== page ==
You should already know the answer to this one - it depends.
Let's say you are sending 40 requests per second, on average. Can a web server handle 40 requests per second? It likely can, but you don't provide any detail of what the server is doing.
For a server to receive a request and return a simple value then the number of milliseconds could well be in the single digits. If the server needs to read or write to disk, or connect to another server (say, a database) then the number of milliseconds might be two digits. If connecting to a remote or multiple servers then it might even take three digits - over 100ms.
If the server needs to crunch some numbers and calculate something then there's no way of guessing - it could take a day for all I know.
Assuming the server doesn't run any other critical systems that need dedicated resources, you are really interested in two things here
- how long does an operation take to complete? It obviously needs to complete in well under 5 seconds, because the server will want to make another request at that time and they will simply queue up causing chaos.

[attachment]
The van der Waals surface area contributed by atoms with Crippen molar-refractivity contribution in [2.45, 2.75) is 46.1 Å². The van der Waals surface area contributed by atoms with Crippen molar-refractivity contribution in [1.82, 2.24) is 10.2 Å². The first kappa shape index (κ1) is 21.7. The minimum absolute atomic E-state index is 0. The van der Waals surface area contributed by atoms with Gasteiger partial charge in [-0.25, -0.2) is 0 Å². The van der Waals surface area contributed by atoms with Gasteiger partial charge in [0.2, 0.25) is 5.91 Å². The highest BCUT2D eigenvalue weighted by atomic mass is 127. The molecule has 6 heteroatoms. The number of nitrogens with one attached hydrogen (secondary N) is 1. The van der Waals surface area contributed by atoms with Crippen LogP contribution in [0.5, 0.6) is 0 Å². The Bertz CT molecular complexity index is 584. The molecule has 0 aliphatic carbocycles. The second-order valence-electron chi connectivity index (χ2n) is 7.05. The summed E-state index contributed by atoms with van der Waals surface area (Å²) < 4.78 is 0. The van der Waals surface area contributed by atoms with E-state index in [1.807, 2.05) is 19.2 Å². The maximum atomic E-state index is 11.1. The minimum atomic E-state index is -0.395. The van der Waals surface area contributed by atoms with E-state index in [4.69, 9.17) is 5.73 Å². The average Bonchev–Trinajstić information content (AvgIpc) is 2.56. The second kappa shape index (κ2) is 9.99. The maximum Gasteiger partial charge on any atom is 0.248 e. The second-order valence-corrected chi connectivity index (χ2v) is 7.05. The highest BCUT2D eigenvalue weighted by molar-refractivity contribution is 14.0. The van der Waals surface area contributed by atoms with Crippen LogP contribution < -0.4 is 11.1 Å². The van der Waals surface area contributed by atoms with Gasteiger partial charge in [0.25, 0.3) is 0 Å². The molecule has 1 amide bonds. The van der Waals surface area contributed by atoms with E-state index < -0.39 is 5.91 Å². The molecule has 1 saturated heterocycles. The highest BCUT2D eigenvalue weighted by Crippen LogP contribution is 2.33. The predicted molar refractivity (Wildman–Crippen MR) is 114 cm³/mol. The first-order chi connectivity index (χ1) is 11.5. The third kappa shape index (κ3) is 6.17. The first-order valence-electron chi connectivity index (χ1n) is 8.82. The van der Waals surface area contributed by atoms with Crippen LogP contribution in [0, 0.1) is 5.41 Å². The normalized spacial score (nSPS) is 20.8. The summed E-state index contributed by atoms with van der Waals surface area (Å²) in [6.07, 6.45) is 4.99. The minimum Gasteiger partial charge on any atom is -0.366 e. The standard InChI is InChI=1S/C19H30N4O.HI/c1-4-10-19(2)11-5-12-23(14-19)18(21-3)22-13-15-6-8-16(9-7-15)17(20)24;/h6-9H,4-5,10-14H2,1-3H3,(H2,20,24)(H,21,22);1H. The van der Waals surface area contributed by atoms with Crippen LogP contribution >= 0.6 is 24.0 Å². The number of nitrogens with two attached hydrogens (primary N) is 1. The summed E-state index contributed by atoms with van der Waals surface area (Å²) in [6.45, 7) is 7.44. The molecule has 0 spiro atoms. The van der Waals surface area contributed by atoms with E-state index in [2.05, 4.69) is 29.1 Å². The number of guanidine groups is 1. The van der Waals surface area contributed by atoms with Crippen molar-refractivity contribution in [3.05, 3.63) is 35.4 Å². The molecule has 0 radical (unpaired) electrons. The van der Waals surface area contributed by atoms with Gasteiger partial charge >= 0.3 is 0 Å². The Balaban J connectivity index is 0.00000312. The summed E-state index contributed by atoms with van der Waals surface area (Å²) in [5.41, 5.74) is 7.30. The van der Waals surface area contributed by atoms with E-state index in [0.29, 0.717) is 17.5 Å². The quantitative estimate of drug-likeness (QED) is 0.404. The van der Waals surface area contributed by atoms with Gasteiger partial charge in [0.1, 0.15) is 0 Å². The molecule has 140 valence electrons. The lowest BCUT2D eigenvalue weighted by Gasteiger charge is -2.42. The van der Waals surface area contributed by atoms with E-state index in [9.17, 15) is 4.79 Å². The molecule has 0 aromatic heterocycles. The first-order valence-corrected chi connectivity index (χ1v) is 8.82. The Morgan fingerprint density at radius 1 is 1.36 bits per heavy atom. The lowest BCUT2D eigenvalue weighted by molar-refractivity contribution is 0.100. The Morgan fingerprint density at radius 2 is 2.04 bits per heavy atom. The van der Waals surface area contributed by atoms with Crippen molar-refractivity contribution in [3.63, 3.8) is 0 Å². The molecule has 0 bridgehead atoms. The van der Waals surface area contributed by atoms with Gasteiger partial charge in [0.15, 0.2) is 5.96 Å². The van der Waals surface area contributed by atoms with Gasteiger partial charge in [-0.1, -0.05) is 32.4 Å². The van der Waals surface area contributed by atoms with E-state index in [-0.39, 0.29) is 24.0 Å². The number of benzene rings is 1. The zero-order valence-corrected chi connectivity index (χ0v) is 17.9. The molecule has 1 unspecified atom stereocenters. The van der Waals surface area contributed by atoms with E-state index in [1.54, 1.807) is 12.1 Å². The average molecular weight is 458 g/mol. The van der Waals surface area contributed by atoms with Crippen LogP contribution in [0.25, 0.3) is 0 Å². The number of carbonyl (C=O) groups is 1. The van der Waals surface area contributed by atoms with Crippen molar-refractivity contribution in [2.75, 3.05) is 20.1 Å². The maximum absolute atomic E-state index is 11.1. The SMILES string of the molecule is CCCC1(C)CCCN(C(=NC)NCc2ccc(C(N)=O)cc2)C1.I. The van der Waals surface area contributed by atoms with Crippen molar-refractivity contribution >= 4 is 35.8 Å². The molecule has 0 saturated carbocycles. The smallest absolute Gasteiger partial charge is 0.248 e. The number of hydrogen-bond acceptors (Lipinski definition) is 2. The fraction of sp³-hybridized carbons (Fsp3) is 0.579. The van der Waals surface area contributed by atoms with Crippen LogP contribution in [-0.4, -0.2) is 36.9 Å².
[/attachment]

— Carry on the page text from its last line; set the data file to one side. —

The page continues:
- how many concurrent requests can the server handle? Make sure you aren't running a single threaded server; you want to be able to process multiple requests at the same time. This will again ensure that requests don't queue up.
You need to average 40 per second, which is really not very much - assuming there is not much processing happening. But the way the know whether this is a 'good idea' or not is to simply test it out. You should use a test framework or write a test harness - it's exceedingly simple to do, just write apps that hit the server as fast as they can. You will need to run the test from multiple client machines because otherwise you won't be sure that the single client machine isn't a bottleneck.
This might sound tedious but it is both necesary and educational.